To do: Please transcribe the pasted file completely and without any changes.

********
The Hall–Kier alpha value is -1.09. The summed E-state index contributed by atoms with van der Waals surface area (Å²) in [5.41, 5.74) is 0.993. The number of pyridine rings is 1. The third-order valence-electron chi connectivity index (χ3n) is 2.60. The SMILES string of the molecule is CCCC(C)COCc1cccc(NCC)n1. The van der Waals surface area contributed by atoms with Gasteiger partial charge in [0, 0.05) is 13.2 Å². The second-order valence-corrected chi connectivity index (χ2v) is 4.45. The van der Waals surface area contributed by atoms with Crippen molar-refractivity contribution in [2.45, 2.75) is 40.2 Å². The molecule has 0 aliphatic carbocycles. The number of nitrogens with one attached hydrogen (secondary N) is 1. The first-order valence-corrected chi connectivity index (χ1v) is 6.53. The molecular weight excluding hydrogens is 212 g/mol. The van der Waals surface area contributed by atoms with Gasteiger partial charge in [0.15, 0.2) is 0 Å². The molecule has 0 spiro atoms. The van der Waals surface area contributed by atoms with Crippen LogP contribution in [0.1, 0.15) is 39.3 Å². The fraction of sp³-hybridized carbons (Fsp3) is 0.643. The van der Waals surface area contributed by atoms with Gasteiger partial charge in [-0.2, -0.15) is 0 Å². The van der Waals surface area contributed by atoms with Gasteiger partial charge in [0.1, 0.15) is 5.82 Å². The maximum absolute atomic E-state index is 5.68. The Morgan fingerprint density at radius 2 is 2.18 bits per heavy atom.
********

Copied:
The Hall–Kier alpha value is -1.09. The summed E-state index contributed by atoms with van der Waals surface area (Å²) in [5.41, 5.74) is 0.993. The number of pyridine rings is 1. The third-order valence-electron chi connectivity index (χ3n) is 2.60. The SMILES string of the molecule is CCCC(C)COCc1cccc(NCC)n1. The van der Waals surface area contributed by atoms with Gasteiger partial charge in [0, 0.05) is 13.2 Å². The second-order valence-corrected chi connectivity index (χ2v) is 4.45. The van der Waals surface area contributed by atoms with Crippen molar-refractivity contribution in [2.45, 2.75) is 40.2 Å². The molecule has 0 aliphatic carbocycles. The number of nitrogens with one attached hydrogen (secondary N) is 1. The first-order valence-corrected chi connectivity index (χ1v) is 6.53. The molecular weight excluding hydrogens is 212 g/mol. The van der Waals surface area contributed by atoms with Gasteiger partial charge in [0.15, 0.2) is 0 Å². The molecule has 0 spiro atoms. The van der Waals surface area contributed by atoms with Crippen LogP contribution in [0.1, 0.15) is 39.3 Å². The fraction of sp³-hybridized carbons (Fsp3) is 0.643. The van der Waals surface area contributed by atoms with Gasteiger partial charge in [-0.2, -0.15) is 0 Å². The van der Waals surface area contributed by atoms with Gasteiger partial charge in [0.1, 0.15) is 5.82 Å². The maximum absolute atomic E-state index is 5.68. The Morgan fingerprint density at radius 2 is 2.18 bits per heavy atom.